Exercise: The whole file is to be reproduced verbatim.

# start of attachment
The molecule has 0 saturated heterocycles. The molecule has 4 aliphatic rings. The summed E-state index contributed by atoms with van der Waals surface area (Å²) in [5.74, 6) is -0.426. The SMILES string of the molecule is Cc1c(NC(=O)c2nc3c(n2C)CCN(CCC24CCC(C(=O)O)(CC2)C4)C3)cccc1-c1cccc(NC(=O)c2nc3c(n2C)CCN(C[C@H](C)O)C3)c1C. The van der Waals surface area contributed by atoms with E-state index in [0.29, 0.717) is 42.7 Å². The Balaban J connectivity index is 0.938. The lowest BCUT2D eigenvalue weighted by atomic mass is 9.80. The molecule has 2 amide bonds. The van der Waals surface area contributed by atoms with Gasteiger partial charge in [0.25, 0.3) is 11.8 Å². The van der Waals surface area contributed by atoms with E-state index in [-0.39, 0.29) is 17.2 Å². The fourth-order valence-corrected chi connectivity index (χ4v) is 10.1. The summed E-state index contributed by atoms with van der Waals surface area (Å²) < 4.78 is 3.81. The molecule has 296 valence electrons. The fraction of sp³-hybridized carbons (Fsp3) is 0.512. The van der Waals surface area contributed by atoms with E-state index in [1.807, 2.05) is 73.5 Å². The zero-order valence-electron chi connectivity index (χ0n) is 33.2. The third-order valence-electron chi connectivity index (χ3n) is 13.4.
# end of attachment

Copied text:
The molecule has 0 saturated heterocycles. The molecule has 4 aliphatic rings. The summed E-state index contributed by atoms with van der Waals surface area (Å²) in [5.74, 6) is -0.426. The SMILES string of the molecule is Cc1c(NC(=O)c2nc3c(n2C)CCN(CCC24CCC(C(=O)O)(CC2)C4)C3)cccc1-c1cccc(NC(=O)c2nc3c(n2C)CCN(C[C@H](C)O)C3)c1C. The van der Waals surface area contributed by atoms with E-state index in [0.29, 0.717) is 42.7 Å². The Balaban J connectivity index is 0.938. The lowest BCUT2D eigenvalue weighted by atomic mass is 9.80. The molecule has 2 amide bonds. The van der Waals surface area contributed by atoms with Gasteiger partial charge in [0.25, 0.3) is 11.8 Å². The van der Waals surface area contributed by atoms with E-state index in [-0.39, 0.29) is 17.2 Å². The fourth-order valence-corrected chi connectivity index (χ4v) is 10.1. The summed E-state index contributed by atoms with van der Waals surface area (Å²) < 4.78 is 3.81. The molecule has 296 valence electrons. The fraction of sp³-hybridized carbons (Fsp3) is 0.512. The van der Waals surface area contributed by atoms with E-state index in [1.807, 2.05) is 73.5 Å². The zero-order valence-electron chi connectivity index (χ0n) is 33.2. The third-order valence-electron chi connectivity index (χ3n) is 13.4.